each individual man with his levers depends on his heredity and the place, social circle and circumstances in which he was born and grew up. the workings of all three centers, or souls, are similar. their construction is different, but their manifestation is the same.

the first movements are recorded. records of the movements of the body are purely subjective. this recording is like that of a phonograph disc—at first, up to three months, it is very sensitive; then after four months it becomes less sensitive; after a year, still weaker. at first even the sound of breathing can be heard, a week later one can hear nothing below a low-voiced conversation. it is the same with the human brain: at first it is very receptive and every new movement is recorded. as a final result one man may have many postures, another only a few. for instance, one many may have acquired 55 postures while the possibility of recording them lasted, while another man, living in the same conditions, may have obtained 250. these levers, these postures, are formed in each center according to the same laws, and remain there for the rest of a man's life. the difference among these postures is only in the way they are recorded. take, for instance, postures of the moving center. up to a certain time postures become formed in every man. then they stop being formed, but those that are formed remain till his death. their number is limited, so whatever a man may be doing he will use these same postures. if he wishes to play one or another role, he will use a combination of postures he already has, for he will never have any others. in ordinary life there can be no new postures. even if a man wishes to be an actor his position will be the same in this respect.

the difference between sleep and waking of the body is that when a shock comes from outside in sleep, it does not excite, does not produce associations in the corresponding brain.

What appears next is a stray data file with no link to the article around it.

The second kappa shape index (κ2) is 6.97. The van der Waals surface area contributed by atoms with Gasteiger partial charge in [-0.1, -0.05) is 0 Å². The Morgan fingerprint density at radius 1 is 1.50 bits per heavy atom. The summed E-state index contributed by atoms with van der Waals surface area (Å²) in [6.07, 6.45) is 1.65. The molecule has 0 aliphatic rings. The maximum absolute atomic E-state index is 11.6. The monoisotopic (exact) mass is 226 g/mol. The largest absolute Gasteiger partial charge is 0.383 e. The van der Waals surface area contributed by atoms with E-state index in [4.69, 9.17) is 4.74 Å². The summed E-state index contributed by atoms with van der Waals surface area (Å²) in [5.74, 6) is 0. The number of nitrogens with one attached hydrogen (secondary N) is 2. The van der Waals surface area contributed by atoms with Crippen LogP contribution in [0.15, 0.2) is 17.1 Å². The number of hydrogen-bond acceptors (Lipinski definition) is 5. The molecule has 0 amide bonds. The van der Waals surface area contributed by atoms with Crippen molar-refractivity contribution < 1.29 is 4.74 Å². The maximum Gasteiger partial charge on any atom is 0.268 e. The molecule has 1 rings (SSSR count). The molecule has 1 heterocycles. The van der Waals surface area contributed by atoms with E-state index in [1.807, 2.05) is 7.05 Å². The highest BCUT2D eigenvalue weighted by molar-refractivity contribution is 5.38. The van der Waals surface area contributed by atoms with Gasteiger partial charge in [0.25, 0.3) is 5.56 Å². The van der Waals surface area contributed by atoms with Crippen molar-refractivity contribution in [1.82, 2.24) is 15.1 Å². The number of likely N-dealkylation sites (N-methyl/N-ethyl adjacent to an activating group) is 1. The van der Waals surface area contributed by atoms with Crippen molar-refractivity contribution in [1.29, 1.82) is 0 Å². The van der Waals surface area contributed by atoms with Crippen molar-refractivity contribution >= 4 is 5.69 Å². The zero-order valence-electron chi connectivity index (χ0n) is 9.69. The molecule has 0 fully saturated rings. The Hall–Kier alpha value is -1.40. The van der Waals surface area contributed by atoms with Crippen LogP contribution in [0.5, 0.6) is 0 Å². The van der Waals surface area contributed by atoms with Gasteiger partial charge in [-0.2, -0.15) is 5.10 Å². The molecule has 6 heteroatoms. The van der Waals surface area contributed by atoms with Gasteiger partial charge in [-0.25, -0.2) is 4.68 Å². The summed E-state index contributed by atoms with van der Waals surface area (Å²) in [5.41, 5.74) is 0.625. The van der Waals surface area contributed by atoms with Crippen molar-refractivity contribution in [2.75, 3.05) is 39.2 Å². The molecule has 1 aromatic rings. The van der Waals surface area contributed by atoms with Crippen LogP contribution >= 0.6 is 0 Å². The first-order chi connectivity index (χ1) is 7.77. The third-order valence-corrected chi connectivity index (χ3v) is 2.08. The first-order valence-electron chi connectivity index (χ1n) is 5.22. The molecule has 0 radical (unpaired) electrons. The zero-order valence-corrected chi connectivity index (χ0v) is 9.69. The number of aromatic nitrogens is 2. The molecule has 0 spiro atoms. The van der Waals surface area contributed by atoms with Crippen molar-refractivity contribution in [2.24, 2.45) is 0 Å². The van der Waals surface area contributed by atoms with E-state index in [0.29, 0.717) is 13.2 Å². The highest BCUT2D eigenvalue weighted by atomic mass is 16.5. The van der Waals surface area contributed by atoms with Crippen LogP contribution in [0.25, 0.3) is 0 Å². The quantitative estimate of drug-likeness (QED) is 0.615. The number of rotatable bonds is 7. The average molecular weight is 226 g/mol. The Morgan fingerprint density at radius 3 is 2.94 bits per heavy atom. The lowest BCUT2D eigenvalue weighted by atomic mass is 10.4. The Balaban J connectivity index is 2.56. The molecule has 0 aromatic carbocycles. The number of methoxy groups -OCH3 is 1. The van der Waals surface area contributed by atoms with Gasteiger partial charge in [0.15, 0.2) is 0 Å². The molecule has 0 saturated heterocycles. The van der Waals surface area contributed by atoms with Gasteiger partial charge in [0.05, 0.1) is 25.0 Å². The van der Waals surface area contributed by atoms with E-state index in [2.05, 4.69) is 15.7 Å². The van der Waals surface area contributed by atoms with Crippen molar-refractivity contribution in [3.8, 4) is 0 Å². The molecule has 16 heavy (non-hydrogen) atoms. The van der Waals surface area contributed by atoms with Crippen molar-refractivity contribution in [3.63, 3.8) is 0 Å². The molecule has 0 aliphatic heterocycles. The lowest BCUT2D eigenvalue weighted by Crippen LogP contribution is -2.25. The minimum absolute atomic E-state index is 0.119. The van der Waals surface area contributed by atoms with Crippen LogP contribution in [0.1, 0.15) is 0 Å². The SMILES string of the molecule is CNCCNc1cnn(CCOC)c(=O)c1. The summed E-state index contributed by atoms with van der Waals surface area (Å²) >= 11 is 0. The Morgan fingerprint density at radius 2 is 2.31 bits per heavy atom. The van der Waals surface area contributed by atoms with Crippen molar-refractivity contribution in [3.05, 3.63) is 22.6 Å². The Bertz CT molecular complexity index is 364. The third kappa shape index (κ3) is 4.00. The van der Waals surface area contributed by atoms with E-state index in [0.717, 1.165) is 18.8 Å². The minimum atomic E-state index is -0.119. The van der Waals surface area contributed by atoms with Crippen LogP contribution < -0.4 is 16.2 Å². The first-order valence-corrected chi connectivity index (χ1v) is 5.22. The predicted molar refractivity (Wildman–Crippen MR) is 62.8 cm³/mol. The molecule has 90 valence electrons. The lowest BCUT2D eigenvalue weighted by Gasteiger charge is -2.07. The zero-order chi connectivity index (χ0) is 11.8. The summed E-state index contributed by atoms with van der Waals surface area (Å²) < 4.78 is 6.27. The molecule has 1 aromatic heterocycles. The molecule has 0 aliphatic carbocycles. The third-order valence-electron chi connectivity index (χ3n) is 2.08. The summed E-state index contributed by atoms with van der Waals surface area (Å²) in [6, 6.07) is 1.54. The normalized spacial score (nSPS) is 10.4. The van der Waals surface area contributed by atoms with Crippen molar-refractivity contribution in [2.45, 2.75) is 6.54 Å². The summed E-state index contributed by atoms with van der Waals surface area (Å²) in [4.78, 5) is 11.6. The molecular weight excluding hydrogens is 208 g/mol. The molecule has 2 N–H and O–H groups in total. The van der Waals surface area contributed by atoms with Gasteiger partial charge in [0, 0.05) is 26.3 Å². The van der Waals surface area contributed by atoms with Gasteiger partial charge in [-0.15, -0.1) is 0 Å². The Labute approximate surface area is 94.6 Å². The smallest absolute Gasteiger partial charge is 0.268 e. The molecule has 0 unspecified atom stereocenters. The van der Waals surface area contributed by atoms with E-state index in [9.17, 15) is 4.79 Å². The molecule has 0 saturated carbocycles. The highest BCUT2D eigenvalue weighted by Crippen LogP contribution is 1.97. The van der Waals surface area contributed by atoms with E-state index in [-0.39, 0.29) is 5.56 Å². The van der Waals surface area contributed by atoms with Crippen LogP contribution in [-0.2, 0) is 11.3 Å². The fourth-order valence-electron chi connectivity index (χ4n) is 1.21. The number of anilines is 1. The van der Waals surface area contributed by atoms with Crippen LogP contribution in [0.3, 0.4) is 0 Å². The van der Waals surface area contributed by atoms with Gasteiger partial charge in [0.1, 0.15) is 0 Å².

let us say a man happens to be tired. the first shock is given. some lever begins to move mechanically. equally mechanically it touches another lever and makes it move; that lever touches a third, the third a fourth, and so on. this is what we call associations of the body. the other machines also have postures and they are brought into motion in the same way.

besides the central, independently working machines—body, personality and essence—we also have soulless manifestations which take place outside of the centers. in order to understand this, it is very important to note that we divide postures of body and feeling into two kinds: 1) direct manifestations of any center, and 2) purely mechanical manifestations arising outside centers. for instance, the movement of lifting up my arm is initiated by the center. but in another man it may be initiated outside the center. suppose a similar process is taking place in the emotional center, such as joy, sorrow, vexation, jealousy. at one time a strong posture may have coincided with one of these emotional postures and the two postures have thus given rise to a new mechanical posture. this happens independently of centers, mechanically.

when i spoke of machines i called normal work a manifestation of a man—which implies all three centers taken together. this is his manifestation. but owing to abnormal life some people have other levers, which become formed outside centers and which provoke movement independently of the soul. it can be in the flesh, the muscles, anywhere.

movements, manifestations, perceptions by separate centers are manifestations of centers but not of man, if we bear in mind that man consists of three centers. the capacity to feel joy, sorrow, cold, heat, hunger, tiredness is in each center. these postures exist in every center and may be small or big and different in quality. we shall speak later about how this happens in each separate center and how to know to which center they belong. for the moment you must bear in mind and realize one thing: you must learn to distinguish the manifestation of man from the manifestations of centers. when people speak of a man, they say he is wicked, clever, a fool—all this is he. but they cannot say that this is john or simon. we are accustomed to saying "he" in the sense of he as body, he as essence, he as personality.